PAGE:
Trade liberalization, as promoted by the World Trade Organization (WTO), has become one of the dominant drivers and most controversial aspects of globalization. Trade sustainability impact assessments (SIAs) were introduced as a means of generating better understanding especially of the social and environmental impacts of trade liberalisation, and of making those impacts more consistent with sustainable development. This book takes a hard look at the experience of Trade SIAs to date, and the extent to which they have achieved their objectives and improved the outcomes of trade negotiations. It proposes several ways in which Trade SIAs could be made more effective, and illustrates these in respect of controversial sectors in which trade liberalisation has been implemented or proposed, including commodities, services and investment. Finally the book makes proposals beyond SIA through which some of the conflicts between trade liberalization and sustainable development could be more effectively addressed. Written by top researchers and experts on trade SIAs, this book is vital for researchers, academics, post-graduate students and policy makers working on any aspect of impact assessment, international trade or globalisation more generally. In addition, the book will provide a particularly useful background for those considering how the environment and trade interrelate at both global and regional levels, with some particular insights on climate change and trade policies.
Table of Contents
Overview and General Introduction Part 1: The Context: Trade, SIAs and Development 1: Trade-Induced Changes in Economic Inequality : Assessment Issues and Policy Implications for Developing Countries 2: Why did 'Development' Entrap the Doha Round? 3: Have Sustainability Impact Assessment of Trade Agreements Delivered on 'Development' Issues: A Reflexive Analysis of the Emergence and Main Contributions of Trade SIAs Part II:The New Challenges of Trade Liberalisation: Beyond SIA 4: Trade Sias and the New Challenges of Trade Liberalisation 5: Investment: The Context Matters 6: Sustainability Impacts of Liberalising Trade in Services: Assessment Methodologies and Policy Responses 7: The Impacts of Liberalising Trade in Commodities 8: The Potential Role for Collective Preferences in Determining the Rules of the International Traading System Part III: Breaking the Impasse: the national policy framework 9: Improving Public Participation in Sustainability Impact Assessments of Trade Agreements 10: Identifying trade victims 11: Trade-Induced Changes in Labour Market Inequalities: Current Findings and Policy Implications 12: The Value of Value Chains: Spreading the Gains from Liberalization Part IV: International cooperation 13: Collective Preferences and International Compensation 14: Reducing the Impacts of the Production and Trade in Commodities 15: The Trade and Environment Relationships Reconsidered: The Case of Regional Trade and Climate Change Conclusion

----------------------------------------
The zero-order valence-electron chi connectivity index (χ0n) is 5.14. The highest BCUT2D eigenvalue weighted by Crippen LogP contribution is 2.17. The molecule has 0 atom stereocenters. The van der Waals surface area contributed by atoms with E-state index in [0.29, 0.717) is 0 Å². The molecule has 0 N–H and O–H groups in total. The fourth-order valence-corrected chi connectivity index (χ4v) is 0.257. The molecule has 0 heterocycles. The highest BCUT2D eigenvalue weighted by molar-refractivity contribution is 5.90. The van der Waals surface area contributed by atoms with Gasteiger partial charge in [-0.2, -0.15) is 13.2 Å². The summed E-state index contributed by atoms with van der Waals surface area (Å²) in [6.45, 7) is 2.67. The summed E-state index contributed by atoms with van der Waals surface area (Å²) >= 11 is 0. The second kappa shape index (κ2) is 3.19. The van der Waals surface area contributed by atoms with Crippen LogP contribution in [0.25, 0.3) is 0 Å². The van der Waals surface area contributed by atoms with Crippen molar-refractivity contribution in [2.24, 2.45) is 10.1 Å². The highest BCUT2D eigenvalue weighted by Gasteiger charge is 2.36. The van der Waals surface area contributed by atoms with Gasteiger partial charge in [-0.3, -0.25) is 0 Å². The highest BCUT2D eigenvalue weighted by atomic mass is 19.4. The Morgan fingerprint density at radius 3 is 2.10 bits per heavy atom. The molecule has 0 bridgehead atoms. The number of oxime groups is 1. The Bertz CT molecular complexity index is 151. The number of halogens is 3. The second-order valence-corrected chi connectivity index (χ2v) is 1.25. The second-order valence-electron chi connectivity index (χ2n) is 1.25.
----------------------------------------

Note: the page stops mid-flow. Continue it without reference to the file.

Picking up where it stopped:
Paul Ekins is Professor of Energy and Environment Policy at King's College, London. Tancrède Voituriez is a Research officer at CIRAD and Program manager for 'Global Governance' at IDDRI in Paris, France.
'Paul Ekins and colleagues throw much needed light on why trade won't work unless sustainability is built in. We must now work with urgency to get these findings built into the global negotiations.' Dr Camilla Toulmin, Director, International Institute for Environment and Development 'This book offers an expert and timely analysis of a key tool in EU trade policy - the sustainability impact assessment...[it] sheds much-needed light on the relationship between trade and development, demonstrates that it is far more complex than EU policy allows for, and makes innovative proposals for change.' Dr. Caroline Lucas, Green Party MEP for South East England, The European Parliament 'This book makes a significant contribution to the field of impact assessment by critically examining the application of trade sustainability impact assessments over the last decade and suggesting ways that such assessments could be more effective in shaping negotiations.' Hussein Abaza, Chief, Economics and Trade Branch, United Nations Environment Programme 'An in depth look at trade and the need for sustainability to figure high up on the agenda.' The Environmentalist